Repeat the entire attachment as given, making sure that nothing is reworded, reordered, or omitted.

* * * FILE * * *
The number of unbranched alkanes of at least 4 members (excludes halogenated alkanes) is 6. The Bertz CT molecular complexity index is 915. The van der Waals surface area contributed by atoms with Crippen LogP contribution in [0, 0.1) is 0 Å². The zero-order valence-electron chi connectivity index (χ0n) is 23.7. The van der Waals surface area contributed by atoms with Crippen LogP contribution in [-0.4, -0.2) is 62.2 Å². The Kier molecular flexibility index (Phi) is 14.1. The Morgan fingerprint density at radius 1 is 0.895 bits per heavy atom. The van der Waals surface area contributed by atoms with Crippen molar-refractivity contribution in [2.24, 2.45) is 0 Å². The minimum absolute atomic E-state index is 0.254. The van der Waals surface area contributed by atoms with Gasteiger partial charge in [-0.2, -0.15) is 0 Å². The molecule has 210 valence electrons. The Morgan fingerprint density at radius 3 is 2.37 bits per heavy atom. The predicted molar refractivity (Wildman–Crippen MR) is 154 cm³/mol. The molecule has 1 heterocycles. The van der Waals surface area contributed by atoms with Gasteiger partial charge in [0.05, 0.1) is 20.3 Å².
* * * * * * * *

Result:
The number of unbranched alkanes of at least 4 members (excludes halogenated alkanes) is 6. The Bertz CT molecular complexity index is 915. The van der Waals surface area contributed by atoms with Crippen LogP contribution in [0, 0.1) is 0 Å². The zero-order valence-electron chi connectivity index (χ0n) is 23.7. The van der Waals surface area contributed by atoms with Crippen LogP contribution in [-0.4, -0.2) is 62.2 Å². The Kier molecular flexibility index (Phi) is 14.1. The Morgan fingerprint density at radius 1 is 0.895 bits per heavy atom. The van der Waals surface area contributed by atoms with Crippen molar-refractivity contribution in [2.24, 2.45) is 0 Å². The minimum absolute atomic E-state index is 0.254. The van der Waals surface area contributed by atoms with Gasteiger partial charge in [-0.2, -0.15) is 0 Å². The molecule has 210 valence electrons. The Morgan fingerprint density at radius 3 is 2.37 bits per heavy atom. The predicted molar refractivity (Wildman–Crippen MR) is 154 cm³/mol. The molecule has 1 heterocycles. The van der Waals surface area contributed by atoms with Gasteiger partial charge in [0.05, 0.1) is 20.3 Å².